LEGO Business Sets in Need of a Marketing Champion

LEGOs are big business - that famous piece of advice from "The Graduate" was eerily accurate ("Plastics")...
LEGOs are big business – that famous piece of advice from “The Graduate” was eerily accurate (“Plastics”)…

You may find this shocking, but I live in a home that doubles as a shelter for all things LEGO. And hey, look at the calendar – today is my son Ethan’s eleventh birthday (with no evidence of his passion for LEGOs waning anytime soon). I feel the right thing to do is unite my “business blog” with LEGOs in mold-injected, plastic matrimony.

Although the LEGO Group offers LEGO sets for kids of all ages on the website’s Products page, something is missing. The LEGO City series is somewhat business oriented, but many of its sets focus on rescue vehicles, police activities, and the transporting and containment of criminals. I think it’s time for LEGO’s marketing team (in Billund, Denmark) to help young builders imagine themselves in careers beyond the law enforcement-criminal dichotomy.

Why doesn’t the LEGO Group manufacture sets and accompanying minifigures for the corporate world? Here’s how we resolve this gaping hole in the company’s product line: “LEGO Business” sets:

The LEGO Law Firm Provides Unscrupulous Minifigures Their Day in Court: These sets should be offered at three price points: solo practitioner, multi-partner practice, and a law firm with multiple locations. I suggest naming the largest set “LEGO Law Firm – Law Offices of Kristiansen and Kristiansen” in honor of the company’s founder, Ole Kirk Kristiansen.

Other product line extensions could include “LEGO Deposition Day” and “LEGO Courtroom.” Perhaps “LEGO Law Firm” sets should be modular for easy attachment to existing LEGO City Police sets. This would expedite the legal process for LEGO minifigure lawyers whose clients are convicted felons.

LEGO Social Media Sets Will Vanish Faster Than Snapchat Messages: LEGO executives should acknowledge that the social media phenomenon isn’t fading anytime soon. Since the median age of social media/digital marketing/technology professionals hovers near 30, “LEGO Social Media” sets wouldn’t need retail space. This target market’s customers will order the sets online, build them at work, and then post photos of finished masterpieces on their Twitter, Pinterest, and Instagram accounts.

I visualize the basic set as an open floor plan with funky workstations/cubicles, no doors, and lots of smart devices and snacks. If LEGO really wants these sets to go viral, it should create an add-on customization package (i.e., company logo mini-decals). LEGO’s marketing peeps in Billund should request several prototypes from their product design group and then launch a “dog-and-pony show” in the U.S. without delay.

LEGO Pharmaceutical Company Will Be Part of a Double-Blind Trial: I know nothing regarding the inner “bowels” of a Pfizer or GlaxoSmithKline or AstraZenica, so my description of this set is purely speculative. Perhaps many of the minifigures will look like this and work in LEGO labs resplendent with miniature test tubes, research microscopes, and lots of white bricks.

Storage capacity for the LEGO version of pharmaceutical “trinkets and trash” should be proportional to a company’s total revenue in U.S. dollars. Can you imagine these sets including a complimentary two-week supply of Ritalin, Concerta, or Adderall? (No, neither can I – bad idea.)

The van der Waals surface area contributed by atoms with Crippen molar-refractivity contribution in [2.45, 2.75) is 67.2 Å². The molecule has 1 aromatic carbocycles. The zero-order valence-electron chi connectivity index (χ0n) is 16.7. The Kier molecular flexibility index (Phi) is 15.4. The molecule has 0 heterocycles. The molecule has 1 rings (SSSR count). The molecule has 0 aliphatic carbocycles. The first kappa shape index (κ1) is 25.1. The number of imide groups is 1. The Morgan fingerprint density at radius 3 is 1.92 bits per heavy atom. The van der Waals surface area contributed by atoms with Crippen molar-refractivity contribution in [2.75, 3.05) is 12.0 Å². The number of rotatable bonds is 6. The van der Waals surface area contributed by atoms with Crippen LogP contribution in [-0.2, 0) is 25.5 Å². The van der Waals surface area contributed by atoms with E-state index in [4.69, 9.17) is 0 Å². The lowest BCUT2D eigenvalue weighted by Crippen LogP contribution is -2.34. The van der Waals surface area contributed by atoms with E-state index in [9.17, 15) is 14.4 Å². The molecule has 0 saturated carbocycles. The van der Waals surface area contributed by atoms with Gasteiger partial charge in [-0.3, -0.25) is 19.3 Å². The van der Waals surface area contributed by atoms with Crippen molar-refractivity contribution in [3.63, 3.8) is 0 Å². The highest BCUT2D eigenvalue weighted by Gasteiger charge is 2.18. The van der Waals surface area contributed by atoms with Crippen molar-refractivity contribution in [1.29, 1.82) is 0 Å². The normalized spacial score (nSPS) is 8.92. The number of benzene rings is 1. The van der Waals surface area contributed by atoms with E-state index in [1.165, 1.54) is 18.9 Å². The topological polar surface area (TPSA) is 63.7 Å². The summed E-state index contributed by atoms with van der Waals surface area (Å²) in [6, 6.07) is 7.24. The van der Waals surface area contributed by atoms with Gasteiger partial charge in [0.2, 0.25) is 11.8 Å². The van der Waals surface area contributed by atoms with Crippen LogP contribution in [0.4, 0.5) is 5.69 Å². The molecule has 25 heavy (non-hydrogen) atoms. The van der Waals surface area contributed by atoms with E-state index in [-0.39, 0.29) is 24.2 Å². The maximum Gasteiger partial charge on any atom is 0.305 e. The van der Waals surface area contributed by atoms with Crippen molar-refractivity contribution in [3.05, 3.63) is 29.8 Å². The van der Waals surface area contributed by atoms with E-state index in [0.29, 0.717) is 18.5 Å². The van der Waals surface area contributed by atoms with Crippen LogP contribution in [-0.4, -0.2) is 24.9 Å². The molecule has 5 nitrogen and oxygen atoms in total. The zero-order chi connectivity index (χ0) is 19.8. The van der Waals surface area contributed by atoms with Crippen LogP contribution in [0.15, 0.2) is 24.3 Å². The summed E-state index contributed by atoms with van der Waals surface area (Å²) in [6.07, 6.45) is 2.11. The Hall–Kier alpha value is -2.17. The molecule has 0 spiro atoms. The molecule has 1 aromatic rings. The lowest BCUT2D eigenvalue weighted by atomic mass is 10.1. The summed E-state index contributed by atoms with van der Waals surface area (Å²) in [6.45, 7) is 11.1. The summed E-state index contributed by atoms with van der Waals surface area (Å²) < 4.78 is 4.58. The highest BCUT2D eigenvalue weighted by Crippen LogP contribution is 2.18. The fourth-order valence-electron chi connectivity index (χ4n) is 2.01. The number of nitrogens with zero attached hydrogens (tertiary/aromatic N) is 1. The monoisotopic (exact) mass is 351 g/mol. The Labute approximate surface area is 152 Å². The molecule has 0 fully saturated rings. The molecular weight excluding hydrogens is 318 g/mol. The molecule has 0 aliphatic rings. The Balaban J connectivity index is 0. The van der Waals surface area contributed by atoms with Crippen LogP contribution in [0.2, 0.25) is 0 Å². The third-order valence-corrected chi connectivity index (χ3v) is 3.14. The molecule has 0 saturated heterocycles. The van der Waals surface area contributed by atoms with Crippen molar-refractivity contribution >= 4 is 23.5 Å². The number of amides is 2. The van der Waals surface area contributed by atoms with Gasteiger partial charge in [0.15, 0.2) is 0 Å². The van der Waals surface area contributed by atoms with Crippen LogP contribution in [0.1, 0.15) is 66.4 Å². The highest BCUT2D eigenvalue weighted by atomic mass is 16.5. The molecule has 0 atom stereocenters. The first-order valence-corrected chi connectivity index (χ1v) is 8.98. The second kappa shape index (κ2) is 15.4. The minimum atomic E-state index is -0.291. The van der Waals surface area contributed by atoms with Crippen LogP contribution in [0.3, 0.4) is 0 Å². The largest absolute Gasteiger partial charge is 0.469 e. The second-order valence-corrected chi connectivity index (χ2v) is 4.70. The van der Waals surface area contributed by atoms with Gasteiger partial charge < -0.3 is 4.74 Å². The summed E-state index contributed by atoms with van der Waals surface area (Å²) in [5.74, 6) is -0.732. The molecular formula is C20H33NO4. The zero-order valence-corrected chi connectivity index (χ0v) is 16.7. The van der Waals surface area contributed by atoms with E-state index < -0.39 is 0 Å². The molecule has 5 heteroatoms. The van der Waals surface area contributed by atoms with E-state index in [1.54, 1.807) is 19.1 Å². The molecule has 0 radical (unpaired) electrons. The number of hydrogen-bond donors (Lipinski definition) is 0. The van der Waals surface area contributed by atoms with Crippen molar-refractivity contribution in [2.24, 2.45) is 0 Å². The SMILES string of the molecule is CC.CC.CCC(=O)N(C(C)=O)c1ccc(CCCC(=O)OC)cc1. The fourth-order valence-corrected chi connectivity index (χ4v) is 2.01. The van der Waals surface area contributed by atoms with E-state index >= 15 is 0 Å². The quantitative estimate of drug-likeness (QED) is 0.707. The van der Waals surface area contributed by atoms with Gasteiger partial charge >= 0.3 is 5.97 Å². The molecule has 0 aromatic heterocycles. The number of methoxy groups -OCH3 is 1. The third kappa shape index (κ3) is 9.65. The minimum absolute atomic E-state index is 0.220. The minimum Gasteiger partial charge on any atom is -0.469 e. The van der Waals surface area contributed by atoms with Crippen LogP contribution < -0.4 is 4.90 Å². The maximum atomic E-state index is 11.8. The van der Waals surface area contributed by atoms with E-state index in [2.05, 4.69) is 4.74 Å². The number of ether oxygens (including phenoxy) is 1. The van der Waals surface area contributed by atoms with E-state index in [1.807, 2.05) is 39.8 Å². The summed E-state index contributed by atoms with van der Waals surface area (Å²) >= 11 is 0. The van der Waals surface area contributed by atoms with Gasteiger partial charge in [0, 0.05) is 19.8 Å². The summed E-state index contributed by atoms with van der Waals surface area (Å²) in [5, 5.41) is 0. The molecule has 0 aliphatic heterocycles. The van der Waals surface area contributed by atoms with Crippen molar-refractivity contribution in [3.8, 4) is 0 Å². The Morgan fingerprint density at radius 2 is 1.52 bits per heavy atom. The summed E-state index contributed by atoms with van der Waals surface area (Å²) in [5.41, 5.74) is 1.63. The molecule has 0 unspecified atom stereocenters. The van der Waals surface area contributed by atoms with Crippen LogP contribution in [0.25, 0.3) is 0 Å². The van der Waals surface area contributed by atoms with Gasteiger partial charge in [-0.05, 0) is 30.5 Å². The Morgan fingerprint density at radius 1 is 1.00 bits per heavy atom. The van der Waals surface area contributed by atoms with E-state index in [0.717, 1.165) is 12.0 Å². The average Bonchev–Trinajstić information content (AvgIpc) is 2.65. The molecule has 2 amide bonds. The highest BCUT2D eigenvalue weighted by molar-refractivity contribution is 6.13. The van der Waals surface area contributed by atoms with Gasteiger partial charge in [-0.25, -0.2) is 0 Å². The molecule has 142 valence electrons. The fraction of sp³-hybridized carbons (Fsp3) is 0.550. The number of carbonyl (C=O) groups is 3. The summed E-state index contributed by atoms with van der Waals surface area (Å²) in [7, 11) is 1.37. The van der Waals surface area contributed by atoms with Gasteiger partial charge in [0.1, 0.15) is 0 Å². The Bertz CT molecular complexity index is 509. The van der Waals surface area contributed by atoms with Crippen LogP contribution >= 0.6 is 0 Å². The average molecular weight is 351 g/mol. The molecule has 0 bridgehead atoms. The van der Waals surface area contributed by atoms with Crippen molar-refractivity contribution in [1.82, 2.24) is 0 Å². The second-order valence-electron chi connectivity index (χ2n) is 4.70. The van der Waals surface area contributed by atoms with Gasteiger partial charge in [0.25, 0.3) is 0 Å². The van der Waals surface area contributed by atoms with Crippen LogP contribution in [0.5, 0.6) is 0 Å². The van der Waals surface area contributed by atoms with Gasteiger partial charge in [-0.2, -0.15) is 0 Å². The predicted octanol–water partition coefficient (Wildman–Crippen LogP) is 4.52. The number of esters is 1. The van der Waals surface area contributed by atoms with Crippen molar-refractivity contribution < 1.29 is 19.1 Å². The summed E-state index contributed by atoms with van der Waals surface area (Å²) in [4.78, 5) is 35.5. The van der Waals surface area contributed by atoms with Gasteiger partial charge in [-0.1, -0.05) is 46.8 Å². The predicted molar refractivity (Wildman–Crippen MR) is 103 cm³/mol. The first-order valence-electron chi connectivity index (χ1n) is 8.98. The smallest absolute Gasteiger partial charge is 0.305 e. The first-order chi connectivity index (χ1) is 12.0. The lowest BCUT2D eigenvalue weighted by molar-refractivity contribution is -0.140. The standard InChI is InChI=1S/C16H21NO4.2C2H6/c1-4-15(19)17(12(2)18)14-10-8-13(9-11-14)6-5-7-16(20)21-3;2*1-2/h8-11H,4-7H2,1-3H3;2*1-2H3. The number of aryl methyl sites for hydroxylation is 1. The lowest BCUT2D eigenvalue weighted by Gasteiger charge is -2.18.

LEGO Financial Services and LEGO Insurance Company Rock Pinstripes and Actuarial Tables: This theme will have the nicest, most formal conference rooms of all my proposed “LEGO Business” sets. The bricks for both “LEGO Financial Services” and “LEGO Insurance Company” would be manufactured in tasteful tones of ecru, celadon, maroon, and periwinkle.

Most of the guy minifigures in these sets will look like this. The gal minifigures will come equipped with lipstick, a few modest accessories, and longer LEGO hair. Each “LEGO Financial Services” set will include plenty of miniature plastic televisions (so LEGO financial advisors can watch CNBC and Bloomberg until the market closes).

My Bonus Tip for Retailers: LEGO Creator (Expert Models) – Grand Emporium: I was going to imagine a “LEGO 12-in-1 Shopping Mall,” but the LEGO Creator design team beat me to it. For those of you who own a retail business, this set is a must for your main register area. Just be sure to glue the pieces together and display the set in a locked case (i.e., to prevent shrinkage).

The LEGO Grand Emporium is “a spectacularly detailed, 3-story department store, designed in a realistic scale with rare pieces!” If you join the LEGO VIP Program, the Grand Emporium set will earn you 149 VIP points. This is an expensive, hard-to-find item, but the window mannequins, multiple escalators, and miniature merchandise should ensure you don’t experience buyer’s remorse.


Do you think my “LEGO Business” product ideas will catch the attention of any forward-thinking executives at the LEGO Group? If you could create a custom LEGO set for your business/office, what would you call it? What types of minifigures would you include?

FYI, inspiration awaits: The LEGO Movie will be opening soon at a theater near you (“Assembling February 7th”). Even better, LEGO Minifigures – Series 12 consists of nothing but characters from The LEGO Movie (so collect all 16). My only question is: How did Abraham Lincoln and William Shakespeare fall in with such an unruly LEGO crowd?

And finally: Happy birthday, Ethan Shapiro!

Lori Shapiro is the owner of By All Writes LLC, a business-to-business (B2B) writing, editing, and research company in Marlton, New Jersey. She revels in shielding her clients from the pain of writing their own print and web marketing copy. Please call Lori Shapiro at 856-810-9764 or email By All Writes LLC at  for a no-obligation project quote today!

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